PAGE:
Many consumer credit firms are struggling to cope with the volume of complaints they're receiving. Jarred Erceg looks at how claims management companies have increased levels of redress claims against the sector, and what you can do to manage this.
The Financial Ombudsman Service (FOS) has seen a dramatic increase in complaints about the consumer credit sector, most notably about guarantor loans and home credit.
Guarantor loans were the most complained about product for the quarter ending December 2020, with the FOS receiving more than 10,000 complaints, compared with just over 300 the year before. Complaints relating to home credit rose from 431 to 6,091 over the same period 1. Most of these complaints relate to lenders’ inadequate affordability checks.
Increase in CMC activity
Claims management company (CMC) activity is playing a large part in this rise in claims. The growth of the CMC industry was borne out of the PPI mis-selling scandal. But now the deadline for new PPI complaints has passed, the focus has switched to consumer credit.
According to the FOS, CMCs are involved in 54% of complaints about credit products, compared with an average of 35% in the FOS casework as a whole 2. The proportion of CMC activity is higher in certain products, with the FOS reporting that eight in 10 complaints about home credit were brought via a CMC 3.
This level of CMC activity is causing significant challenges at many consumer credit firms. CMCs can generate an extremely high volume of claims against a lender in a very short period. There have also been questions about the conduct of CMCs themselves, with instances of duplicate claims being submitted, or claims on behalf of individuals who have never taken out a loan with the firm.
Our experience in recent administrations of consumer credit firms, including Wonga and CashEuroNet, shows that the claims generated by CMCs were a factor in the firm’s demise.
Consumer credit firms face burden of increased claims
Consumer credit firms need to be mindful of the effect a large number of claims can have on resources and liquidity. As firms will appreciate, the impact of such claims is much wider than any redress payments or loan balance adjustments that need to be made in favour of the customer. The cost involved in the claims management process, including system and platform developments, and training and personnel required to look back at records to adjudicate those claims is significant.
The FOS requires that each claim should be looked at on its own merits, which makes it difficult to automate the process entirely. As well as the cost of redress payments to customers and loan book adjustments, a consumer credit firm must also pay fees of £650 for each case referred to the FOS, regardless of the outcome.
The surge of complaints by CMCs is particularly onerous for consumer credit firms when looking at historic claims. The FCA started regulating the sector in 2014, but the FOS is imposing the stricter consumer protection standards introduced in 2014 to loans made prior to that date. This stance has been re-confirmed by a recent court case.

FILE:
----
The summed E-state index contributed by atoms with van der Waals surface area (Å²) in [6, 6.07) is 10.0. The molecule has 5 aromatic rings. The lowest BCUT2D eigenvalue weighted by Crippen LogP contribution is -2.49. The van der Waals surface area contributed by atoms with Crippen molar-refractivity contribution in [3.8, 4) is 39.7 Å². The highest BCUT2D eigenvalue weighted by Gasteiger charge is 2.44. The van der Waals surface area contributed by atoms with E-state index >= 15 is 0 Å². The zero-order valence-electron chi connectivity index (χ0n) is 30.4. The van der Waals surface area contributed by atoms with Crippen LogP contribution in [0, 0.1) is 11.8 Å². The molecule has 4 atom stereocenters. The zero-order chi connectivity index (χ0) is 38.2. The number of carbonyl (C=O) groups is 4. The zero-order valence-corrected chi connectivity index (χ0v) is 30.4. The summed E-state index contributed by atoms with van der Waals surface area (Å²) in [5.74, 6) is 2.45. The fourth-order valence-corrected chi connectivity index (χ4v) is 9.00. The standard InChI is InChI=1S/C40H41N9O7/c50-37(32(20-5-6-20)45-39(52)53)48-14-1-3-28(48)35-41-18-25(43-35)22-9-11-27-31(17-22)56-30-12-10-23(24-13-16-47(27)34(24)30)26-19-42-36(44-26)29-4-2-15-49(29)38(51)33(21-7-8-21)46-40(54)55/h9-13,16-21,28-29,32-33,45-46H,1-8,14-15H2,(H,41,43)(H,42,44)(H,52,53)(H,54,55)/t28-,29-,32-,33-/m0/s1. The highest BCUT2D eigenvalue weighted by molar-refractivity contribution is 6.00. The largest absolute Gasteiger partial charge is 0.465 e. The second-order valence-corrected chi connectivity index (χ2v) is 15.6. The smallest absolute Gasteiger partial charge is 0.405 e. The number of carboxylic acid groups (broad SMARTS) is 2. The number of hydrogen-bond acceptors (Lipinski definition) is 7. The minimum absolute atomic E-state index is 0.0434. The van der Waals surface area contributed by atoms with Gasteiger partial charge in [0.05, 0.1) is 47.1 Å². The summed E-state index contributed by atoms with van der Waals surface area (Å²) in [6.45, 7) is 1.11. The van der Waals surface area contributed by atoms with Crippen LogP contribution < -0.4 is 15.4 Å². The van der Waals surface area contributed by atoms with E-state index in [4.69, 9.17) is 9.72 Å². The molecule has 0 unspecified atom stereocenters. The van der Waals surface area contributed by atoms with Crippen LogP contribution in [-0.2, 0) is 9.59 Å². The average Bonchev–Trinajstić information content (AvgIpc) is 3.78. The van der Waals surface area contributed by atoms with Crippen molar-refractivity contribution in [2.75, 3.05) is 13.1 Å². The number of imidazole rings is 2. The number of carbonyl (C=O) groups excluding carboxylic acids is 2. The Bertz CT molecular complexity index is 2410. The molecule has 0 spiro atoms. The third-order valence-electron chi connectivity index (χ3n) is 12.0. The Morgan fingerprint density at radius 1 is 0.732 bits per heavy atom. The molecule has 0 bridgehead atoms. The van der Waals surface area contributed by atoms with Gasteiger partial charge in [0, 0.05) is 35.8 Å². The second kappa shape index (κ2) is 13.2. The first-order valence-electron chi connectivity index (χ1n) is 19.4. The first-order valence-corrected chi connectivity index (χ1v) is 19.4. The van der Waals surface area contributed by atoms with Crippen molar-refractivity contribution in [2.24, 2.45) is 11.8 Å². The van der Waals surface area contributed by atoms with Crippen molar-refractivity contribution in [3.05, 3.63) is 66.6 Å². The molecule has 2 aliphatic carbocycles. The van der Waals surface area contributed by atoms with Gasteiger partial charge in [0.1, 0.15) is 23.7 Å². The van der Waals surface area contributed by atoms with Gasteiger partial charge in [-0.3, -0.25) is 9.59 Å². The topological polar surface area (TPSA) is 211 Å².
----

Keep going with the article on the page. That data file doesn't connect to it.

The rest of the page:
In August 2020, the High Court judgement in Kerrigan vs Elevate upheld a complaint against the payday lender Elevate Credit International Ltd (in administration), which traded as Sunny. The judgment ruled in favour of an ‘unfair relationship’ claim, which was viewed to exist where inadequate credit assessments were undertaken when the claimant made repeated loan applications.
‘Unfair relationship’ claims continue to have a wide potential application, especially true in the case of historic rule breaches given the generous limitation periods allowed for such claims, as well as the need to interpret rules and guidance from many years ago.
Managing CMC related claims
Consumer credit lenders need to ask themselves whether they have appropriate systems that would stand up to FCA scrutiny in place to adequately manage claims handling, including those received from CMCs. The problems that consumer credit firms can face handling CMC related claims demonstrates how important it is to have the systems, knowledge and resources in place to proactively manage the claims handling process. Consumer credit firms should consider appointing a CMC liaison to establish and maintain relationships with CMC firms. Our experience with the consumer credit sector shows that regular engagement can be productive.
Scenario planning, operational resilience and engagement with the FCA
Consumer credit lenders need to undertake detailed scenario planning to provide more realistic financial foresight and a better understanding of the resource requirements that CMC-related claims can put on the business.
It's important to be realistic about the volumes of claims and customer engagement that firms could face, as well as projected uphold rates. Forecasts should be all encompassing, including costs associated with training and resourcing the complaints handling process, not just any potential redress payments.
Developing robust internal policies, along with a renewed focus on operational resilience, is a way of ensuring and evidencing compliance with all regulatory standards, thereby mitigating the risk of such complaints. Maintaining detailed records of due diligence and creditworthiness tests will also help when responding to any regulatory issues or complaints.
Lenders should be aware it is likely that the FCA will scrutinise closely how lenders deal with coronavirus-related issues. The FCA should also be viewed as a key stakeholder for consumer credit firms. Consider engaging with the FCA as soon as there are any concerns about complaint volumes.